Daddy Facetime, by Sandra Hirons
She groaned to herself as Daddy Facetime plonked himself down at the next table to hers and got out his laptop.
He’d been in the coffee shop most mornings during the past two weeks, probably in town on a business trip, and she hated him so much she was surprised he couldn’t feel it.
As always, he began talking to his toddler on the screen, his too-bright, too-loud, talking-to-children voice making it impossible for her to read.
“Hello, Matilda! Are you eating your breakfast? Who is that on your pyjamas? Is it Peppa Pig? Is that Mummy behind you? Hello Mummy!”
He waved exaggeratedly at the screen.
Her morning trips to the café were precious, twenty minutes to herself between her commute and work to read, drink coffee and eat toast, and he was ruining them.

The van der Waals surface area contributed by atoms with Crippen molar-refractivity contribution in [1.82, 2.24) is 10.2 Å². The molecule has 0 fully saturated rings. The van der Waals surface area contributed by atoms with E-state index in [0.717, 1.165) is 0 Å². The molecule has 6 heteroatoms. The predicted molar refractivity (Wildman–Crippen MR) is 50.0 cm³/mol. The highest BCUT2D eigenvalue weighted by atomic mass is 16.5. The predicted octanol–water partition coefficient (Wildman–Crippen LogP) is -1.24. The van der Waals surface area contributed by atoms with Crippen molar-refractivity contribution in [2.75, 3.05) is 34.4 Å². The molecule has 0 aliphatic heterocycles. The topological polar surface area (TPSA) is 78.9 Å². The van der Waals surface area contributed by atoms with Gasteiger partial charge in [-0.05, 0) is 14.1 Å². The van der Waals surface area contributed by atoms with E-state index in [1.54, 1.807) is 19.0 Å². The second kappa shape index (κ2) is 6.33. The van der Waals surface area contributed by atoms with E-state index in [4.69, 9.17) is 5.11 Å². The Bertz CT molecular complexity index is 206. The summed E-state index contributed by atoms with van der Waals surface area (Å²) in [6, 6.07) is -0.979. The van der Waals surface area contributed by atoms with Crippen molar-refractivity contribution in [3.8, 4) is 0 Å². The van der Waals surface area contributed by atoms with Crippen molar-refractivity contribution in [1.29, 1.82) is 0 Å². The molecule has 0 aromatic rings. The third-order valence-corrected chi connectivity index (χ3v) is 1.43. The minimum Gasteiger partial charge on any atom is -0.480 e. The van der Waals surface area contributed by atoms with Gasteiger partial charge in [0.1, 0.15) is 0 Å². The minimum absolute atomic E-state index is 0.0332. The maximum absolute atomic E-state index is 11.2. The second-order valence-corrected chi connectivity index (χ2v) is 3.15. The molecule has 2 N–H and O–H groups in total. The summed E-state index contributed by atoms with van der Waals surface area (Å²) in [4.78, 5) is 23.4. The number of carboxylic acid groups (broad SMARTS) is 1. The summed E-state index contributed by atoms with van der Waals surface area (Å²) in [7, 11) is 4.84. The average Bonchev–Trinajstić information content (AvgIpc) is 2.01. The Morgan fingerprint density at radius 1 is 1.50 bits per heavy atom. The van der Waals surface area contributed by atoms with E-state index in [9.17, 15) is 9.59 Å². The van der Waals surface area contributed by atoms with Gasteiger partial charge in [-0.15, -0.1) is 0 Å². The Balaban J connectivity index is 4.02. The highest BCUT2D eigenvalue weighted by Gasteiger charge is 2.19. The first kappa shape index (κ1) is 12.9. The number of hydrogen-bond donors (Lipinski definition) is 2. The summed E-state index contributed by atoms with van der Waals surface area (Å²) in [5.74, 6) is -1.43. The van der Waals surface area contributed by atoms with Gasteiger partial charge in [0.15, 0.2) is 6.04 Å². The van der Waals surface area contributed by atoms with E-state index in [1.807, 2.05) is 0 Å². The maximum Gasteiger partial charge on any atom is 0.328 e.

She could see other regulars glaring at him as well but he was completely oblivious.
She’d had enough. She put her book in her bag and got up from her table then leaned across, kissing him lingeringly on the cheek.
“See you tonight, darling,” she breathed, “you’ve got your key.”
As she walked out she could hear him spluttering at his screen that he’d no idea who she was.
She supposed she might have just ruined his life, but then he had ruined her breakfast.
Originally from Canada, Sandra Hirons lives in the UK and enjoys writing about heritage, relationships and the weird things that watch us from dark places.